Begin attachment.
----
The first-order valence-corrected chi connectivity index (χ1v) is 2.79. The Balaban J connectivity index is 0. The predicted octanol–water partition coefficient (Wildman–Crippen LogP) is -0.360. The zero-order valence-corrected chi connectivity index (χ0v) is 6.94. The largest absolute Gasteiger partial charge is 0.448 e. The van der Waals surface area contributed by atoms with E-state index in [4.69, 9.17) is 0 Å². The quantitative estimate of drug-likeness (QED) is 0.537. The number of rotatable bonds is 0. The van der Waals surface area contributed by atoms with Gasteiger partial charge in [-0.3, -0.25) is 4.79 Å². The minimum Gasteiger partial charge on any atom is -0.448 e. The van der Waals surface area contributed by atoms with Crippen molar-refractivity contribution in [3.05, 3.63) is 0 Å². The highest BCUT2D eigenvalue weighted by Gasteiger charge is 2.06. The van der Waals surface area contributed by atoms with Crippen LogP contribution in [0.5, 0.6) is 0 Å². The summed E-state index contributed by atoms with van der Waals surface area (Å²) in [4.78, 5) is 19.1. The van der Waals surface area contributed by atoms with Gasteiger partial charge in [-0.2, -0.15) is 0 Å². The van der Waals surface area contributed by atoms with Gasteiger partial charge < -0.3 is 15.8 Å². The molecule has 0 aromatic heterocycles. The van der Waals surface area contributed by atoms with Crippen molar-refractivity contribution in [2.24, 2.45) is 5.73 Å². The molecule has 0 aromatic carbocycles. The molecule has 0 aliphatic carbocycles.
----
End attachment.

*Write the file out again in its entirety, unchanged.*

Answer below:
The first-order valence-corrected chi connectivity index (χ1v) is 2.79. The Balaban J connectivity index is 0. The predicted octanol–water partition coefficient (Wildman–Crippen LogP) is -0.360. The zero-order valence-corrected chi connectivity index (χ0v) is 6.94. The largest absolute Gasteiger partial charge is 0.448 e. The van der Waals surface area contributed by atoms with E-state index in [4.69, 9.17) is 0 Å². The quantitative estimate of drug-likeness (QED) is 0.537. The number of rotatable bonds is 0. The van der Waals surface area contributed by atoms with Gasteiger partial charge in [-0.3, -0.25) is 4.79 Å². The minimum Gasteiger partial charge on any atom is -0.448 e. The van der Waals surface area contributed by atoms with Crippen molar-refractivity contribution in [3.05, 3.63) is 0 Å². The highest BCUT2D eigenvalue weighted by Gasteiger charge is 2.06. The van der Waals surface area contributed by atoms with Crippen LogP contribution in [0.5, 0.6) is 0 Å². The summed E-state index contributed by atoms with van der Waals surface area (Å²) in [4.78, 5) is 19.1. The van der Waals surface area contributed by atoms with Gasteiger partial charge in [-0.2, -0.15) is 0 Å². The van der Waals surface area contributed by atoms with Gasteiger partial charge < -0.3 is 15.8 Å². The molecule has 0 aromatic heterocycles. The van der Waals surface area contributed by atoms with Crippen molar-refractivity contribution in [2.24, 2.45) is 5.73 Å². The molecule has 0 aromatic carbocycles. The molecule has 0 aliphatic carbocycles.